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The Origins and Development of Martial Arts

Throughout the world numerous styles of hand and fighting have been developed, each of which reflects the needs of the time and the varying historical and cultural background of the country where it originated.

In China open hand fighting is called Kung Fu or Daeji-Chon; in India Selambam; in France Savate; in Japan, Judo, Karate or Ai Kido or Jujitsu; in Russia Samba; In Malaysia Bosilat; in Thailand Kick Boxing; and in Korea it is known as Tae Kyon, Soo-Bak-Gi, and Taekwon-Do.

Some of these forms of self-defence are no doubt as old as mankind itself. It would be virtually impossible to trace hand and foot fighting to any single beginning.

Everything which was either discovered or invented in India was cleverly denied authenticity and downplayed by those who came to rule India, the Arabs and the British.

Sanskrit, the oldest language in the World, originated from India. Ayurveda is the earliest school of medicine known to humans. Charaka, the father of medicine consolidated Ayurveda 2500 years ago. Today Ayurveda is fast regaining its rightful place in our civilization.

Sushruta is the father of surgery. 2600 years ago he and health scientists of his time conducted complicated surgeries like cesareans, cataract, artificial limbs, fractures, urinary stones and even plastic surgery and brain surgery. Usage of anesthesia was well known in ancient India. Over 125 surgical equipment were used. Deep knowledge of anatomy, physiology, etiology, embryology, digestion, metabolism, genetics and immunity is also found in many texts.

Adoption of Indian knowledge seems to parallel the adoption of Kalaripayatu - the Indian martial arts which was taken to China by Indian Buddhist monks and traders and which later developed into Shaolin Temple Boxing.

Influence of India’s Vedic culture, Buddhism on Indian Martial Arts


Martial Arts originated in India but later became prominent in China. The Indian origin of Martial Arts is verified by the fact that some of Kung Fu’s fighting position terminologies – still used by some masters today – are original 5,000 year old Sanskrit names.

Buddhism originated in India around 3,500 years ago. Shortly after the original Buddhists from India took Vedic culture to China, the Chinese Taoist tradition integrated this science into their culture

India’s 5,000-year-old Ayurveda medicine cures diseases by treating the body’s life-force centre known as prana, and the more recent Chinese medicine similarly corrects health problems by treating the ‘chi’, the body’s life-force centre.

Feng Shui, one of the ways to correct a disturbed chi in the house is to regularly chant nine times the mantra: Om Ma Knee Pad Me Olm. Reciting a mantra preceded by the syllable ‘om’, which invokes transcendence, comes from nowhere else but the Vedas.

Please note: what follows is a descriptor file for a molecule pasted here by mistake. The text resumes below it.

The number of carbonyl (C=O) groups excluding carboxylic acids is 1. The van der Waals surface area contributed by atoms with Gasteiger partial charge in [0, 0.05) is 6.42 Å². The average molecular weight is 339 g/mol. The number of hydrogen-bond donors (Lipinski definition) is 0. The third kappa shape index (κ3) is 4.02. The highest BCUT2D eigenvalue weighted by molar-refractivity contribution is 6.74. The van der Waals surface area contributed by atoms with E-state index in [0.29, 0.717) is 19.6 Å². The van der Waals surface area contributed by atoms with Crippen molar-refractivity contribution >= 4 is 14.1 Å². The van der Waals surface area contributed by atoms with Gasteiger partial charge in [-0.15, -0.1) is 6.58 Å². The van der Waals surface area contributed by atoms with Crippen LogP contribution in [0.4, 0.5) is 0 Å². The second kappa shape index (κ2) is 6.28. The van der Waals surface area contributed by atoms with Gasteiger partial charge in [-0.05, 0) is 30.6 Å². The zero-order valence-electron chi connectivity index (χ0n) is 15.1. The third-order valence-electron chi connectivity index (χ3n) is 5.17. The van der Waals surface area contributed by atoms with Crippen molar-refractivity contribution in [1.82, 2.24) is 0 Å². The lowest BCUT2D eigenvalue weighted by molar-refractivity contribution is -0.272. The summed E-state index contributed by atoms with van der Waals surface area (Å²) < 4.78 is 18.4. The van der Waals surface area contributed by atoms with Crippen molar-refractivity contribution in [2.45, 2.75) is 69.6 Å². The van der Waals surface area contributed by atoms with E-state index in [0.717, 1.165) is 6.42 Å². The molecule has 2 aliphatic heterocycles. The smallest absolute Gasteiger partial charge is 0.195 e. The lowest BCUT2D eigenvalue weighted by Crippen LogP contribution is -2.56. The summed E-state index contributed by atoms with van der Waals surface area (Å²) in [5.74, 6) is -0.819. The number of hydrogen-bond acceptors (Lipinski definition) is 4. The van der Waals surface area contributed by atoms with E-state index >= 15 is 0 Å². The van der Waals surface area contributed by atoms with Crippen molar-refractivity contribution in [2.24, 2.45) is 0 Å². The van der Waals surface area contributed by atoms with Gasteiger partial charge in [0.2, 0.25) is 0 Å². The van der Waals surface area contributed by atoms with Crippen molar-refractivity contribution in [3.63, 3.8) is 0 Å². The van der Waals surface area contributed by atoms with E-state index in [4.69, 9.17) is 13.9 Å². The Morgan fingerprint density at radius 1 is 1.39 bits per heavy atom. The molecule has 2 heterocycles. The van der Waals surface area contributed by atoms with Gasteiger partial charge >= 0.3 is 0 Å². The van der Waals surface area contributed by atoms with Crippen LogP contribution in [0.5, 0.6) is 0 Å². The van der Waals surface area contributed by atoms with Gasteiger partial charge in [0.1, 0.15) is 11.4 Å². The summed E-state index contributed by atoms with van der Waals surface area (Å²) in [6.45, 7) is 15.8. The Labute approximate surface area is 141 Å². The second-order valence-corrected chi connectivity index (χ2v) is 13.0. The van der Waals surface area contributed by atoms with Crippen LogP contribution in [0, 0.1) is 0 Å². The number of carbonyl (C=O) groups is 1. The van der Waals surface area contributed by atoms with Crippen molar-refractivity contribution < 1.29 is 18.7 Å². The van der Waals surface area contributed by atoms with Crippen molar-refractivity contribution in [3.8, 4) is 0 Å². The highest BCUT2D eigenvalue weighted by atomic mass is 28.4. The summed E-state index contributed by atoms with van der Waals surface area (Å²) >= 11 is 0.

In Chinese and Indian medicines we find similar parallels.

The Art of Meditation and Yoga originated from India

The World's first University was established in Takshila, India, in 700BC. More than 10,500 students from all over the world studied more than 60 subjects. The University of Nalanda built in the 4th century BC was one of the greatest achievements of ancient India in the field of education.

India is a peninsula from south Asia with a very generous nature and an exuberant fauna. This country is full of legends, and one of these tell us that a prince in 5000 BC was dedicated to the study of animal behavior, analyzing their defense systems and interpreting their movements. From these studies derived different techniques that could be used by man, but their development costed the human sacrifice of many slaves, to discover and localize vital points of the human being and to experiment the efficiency of their combat methods. According to the books of the "Vedas", the first inhabitants of India were the MELANIOS, these were a set of four books that were wrote in Sanskrit, and where "Veda" means knowledge. it was wrote in the 10th century BC.

India's KASTRIYA class (that could be compared with the Japanese samurais or with the knights from Europe), contributed in a very important way to the cultural development of India. This class, like all warriors practiced a combat method, that in this case was called VAJMAMUS, that means "closed fist is hard". The investigations say that this art had a great similarity with karate and it even had different styles, these were: ASORA, NARA, YUDA and DANIRAPATA.

The practitioners wetted their hands with milk and then striked fragments of marble with their fists, this act of wetting the hands with milk was a way of purification, because milk was considered sacred.

The first documented testimonies that prove the existence of fighting systems are in a text written in a Buddhist language with an Indian origin called "The Sutra of Loto". It’s author is anonymous and in Japanese it is known as HOKKE-KYO. This document speaks of another fighting art called "NATA" that means virile character, possibly practiced by a class before the KASTRIYAS, the TCATRIAS. All of the studies done over this art have lead to the same conclusion, that their techniques are very similar to karate and Chuanfa. It is also known that the monks from Tibet about 500 AD practiced a fighting art called NONANORAKU and one of these monks should have taught it to BODHIDARMA who developed. It is also thought that BODHIDARMA wrote the ICHIN.